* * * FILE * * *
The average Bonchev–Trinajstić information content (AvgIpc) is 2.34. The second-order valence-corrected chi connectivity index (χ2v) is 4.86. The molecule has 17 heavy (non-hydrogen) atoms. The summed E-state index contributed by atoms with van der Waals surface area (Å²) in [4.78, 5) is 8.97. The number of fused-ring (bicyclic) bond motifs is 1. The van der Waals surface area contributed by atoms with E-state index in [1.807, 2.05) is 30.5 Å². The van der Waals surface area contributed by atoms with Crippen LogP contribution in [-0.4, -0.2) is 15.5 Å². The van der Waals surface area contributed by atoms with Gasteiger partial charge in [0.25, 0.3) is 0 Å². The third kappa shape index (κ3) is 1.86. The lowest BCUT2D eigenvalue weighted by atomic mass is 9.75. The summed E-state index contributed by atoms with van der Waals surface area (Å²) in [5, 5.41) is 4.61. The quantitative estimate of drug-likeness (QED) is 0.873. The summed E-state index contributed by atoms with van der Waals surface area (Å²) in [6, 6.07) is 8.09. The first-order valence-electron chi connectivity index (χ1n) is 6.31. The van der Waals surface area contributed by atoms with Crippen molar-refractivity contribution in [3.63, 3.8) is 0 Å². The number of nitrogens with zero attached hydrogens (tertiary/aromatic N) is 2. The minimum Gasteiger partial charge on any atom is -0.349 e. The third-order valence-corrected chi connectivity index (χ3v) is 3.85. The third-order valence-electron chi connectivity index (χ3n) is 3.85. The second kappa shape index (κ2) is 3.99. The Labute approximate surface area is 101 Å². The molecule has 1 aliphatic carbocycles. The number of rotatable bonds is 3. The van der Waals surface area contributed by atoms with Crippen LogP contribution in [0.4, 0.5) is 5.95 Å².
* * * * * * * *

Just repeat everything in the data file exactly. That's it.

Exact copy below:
The average Bonchev–Trinajstić information content (AvgIpc) is 2.34. The second-order valence-corrected chi connectivity index (χ2v) is 4.86. The molecule has 17 heavy (non-hydrogen) atoms. The summed E-state index contributed by atoms with van der Waals surface area (Å²) in [4.78, 5) is 8.97. The number of fused-ring (bicyclic) bond motifs is 1. The van der Waals surface area contributed by atoms with E-state index in [1.807, 2.05) is 30.5 Å². The van der Waals surface area contributed by atoms with Crippen LogP contribution in [-0.4, -0.2) is 15.5 Å². The van der Waals surface area contributed by atoms with Gasteiger partial charge in [0.25, 0.3) is 0 Å². The third kappa shape index (κ3) is 1.86. The lowest BCUT2D eigenvalue weighted by atomic mass is 9.75. The summed E-state index contributed by atoms with van der Waals surface area (Å²) in [5, 5.41) is 4.61. The quantitative estimate of drug-likeness (QED) is 0.873. The summed E-state index contributed by atoms with van der Waals surface area (Å²) in [6, 6.07) is 8.09. The first-order valence-electron chi connectivity index (χ1n) is 6.31. The van der Waals surface area contributed by atoms with Crippen molar-refractivity contribution in [3.63, 3.8) is 0 Å². The number of nitrogens with zero attached hydrogens (tertiary/aromatic N) is 2. The minimum Gasteiger partial charge on any atom is -0.349 e. The third-order valence-corrected chi connectivity index (χ3v) is 3.85. The third-order valence-electron chi connectivity index (χ3n) is 3.85. The second kappa shape index (κ2) is 3.99. The Labute approximate surface area is 101 Å². The molecule has 1 aliphatic carbocycles. The number of rotatable bonds is 3. The van der Waals surface area contributed by atoms with Crippen LogP contribution in [0.4, 0.5) is 5.95 Å².